Amidst the crowd of buyers and artisans at The Hundred Hands event that’s held in…Read More →
As I walk out into the burning scorching sun of the summer Calcutta home, I leave my trail of the sari palla falling and failing behind me. I failed as a woman you put on a pedestal, I failed for all the conditions and the confidence you had in my acceptance of your rules. Every time you flexed your muscle, I cowered because I knew my strength lied in my mind and not in my body. I knew you didn’t want to see the naked me. The naked truth of not being a Devi but a mere human being fraught with failings and follies.
I was tired and exhausted playing nurse for your incompetence when you fell ill and you couldn’t hold your health and spirit, I was angry for your tenderness towards me when I towed your line. Your approval of my morality when you spoke about the woman next door, who met men at her free will. Like she was some sort of a crazy person who needs counselling. I was dejected every time you pulled the hand brake when I tried to learn to drive because you thought my free reins would thwart your incessant need to be in control.
But you failed in navigating my path ahead because I had silently charted my own path. I am the Devi.
This summer noon was different. I felt the spirit of the noir goddess envelope me in her fierce nature. She was the epitome of all that is dark and divine. She isn’t the Devi who is demure. She is Kali the goddess of wrath. She marches on nude with her hair let down and her breasts are covered with the skull necklace of Asuras. She fought each one of them and as each Asura arose from each drop of blood she finally drank his blood to stop the birth of one more Asura. Devi is noir, merciless with evil, loves her meat and her drink. She isn’t the domesticated Lakhshmi. She is the noir Devi.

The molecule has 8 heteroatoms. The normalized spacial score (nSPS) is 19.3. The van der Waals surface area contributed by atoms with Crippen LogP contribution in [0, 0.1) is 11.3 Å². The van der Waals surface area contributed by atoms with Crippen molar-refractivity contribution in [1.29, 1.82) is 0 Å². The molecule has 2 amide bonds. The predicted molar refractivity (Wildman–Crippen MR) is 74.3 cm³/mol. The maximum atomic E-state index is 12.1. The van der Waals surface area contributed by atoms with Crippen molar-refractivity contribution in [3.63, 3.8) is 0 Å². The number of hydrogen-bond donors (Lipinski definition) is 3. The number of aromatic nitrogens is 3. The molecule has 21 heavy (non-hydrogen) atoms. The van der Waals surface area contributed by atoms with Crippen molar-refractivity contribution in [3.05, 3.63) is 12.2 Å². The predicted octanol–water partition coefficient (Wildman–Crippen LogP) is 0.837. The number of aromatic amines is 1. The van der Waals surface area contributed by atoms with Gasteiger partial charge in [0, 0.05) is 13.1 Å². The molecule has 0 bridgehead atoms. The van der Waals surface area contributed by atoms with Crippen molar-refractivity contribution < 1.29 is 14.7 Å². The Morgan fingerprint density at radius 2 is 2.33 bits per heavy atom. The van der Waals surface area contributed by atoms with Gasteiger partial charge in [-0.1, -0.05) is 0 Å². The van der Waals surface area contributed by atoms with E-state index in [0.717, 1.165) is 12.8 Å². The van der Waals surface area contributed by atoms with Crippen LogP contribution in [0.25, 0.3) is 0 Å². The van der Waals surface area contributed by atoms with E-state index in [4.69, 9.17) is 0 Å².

And you worship her every morning as the demure Devi but refuse to see her your own Devi in her naked truth after you open your eyes from your daily prayer. I hope you realise you are failing your own devout delusion. The Devi is the reincarnation of the years of turmoil she has endured in your bloody hands.
And there are Devis everywhere, under the fading sunlight and the receding moon. She is tired of you putting her up on a pedestal and stopping her from being the mere human spirit that she is.
The Devi on my blouse is Satyajit Rays’s classic film where Sharmila is worshipped as the reincarnation of the noir goddess because her father-in-law had a dream. That his daughter in law was a reincarnation of the Goddess Kali. To the utter horror of her husband who watched his wife being worshipped as a deity and eventually she starts believing that she is truly the Devi.
My Devi is in you and in me, she is in the trains, buses and roads where she fights against this conditioned mindset of how celestial she ought to be.
Devi is divine, demure and destruction. She is in you and in me. As we pack the tiffin boxes for our families with one eye on the clock and also wear our grey on our parting, she is everywhere and yet nowhere.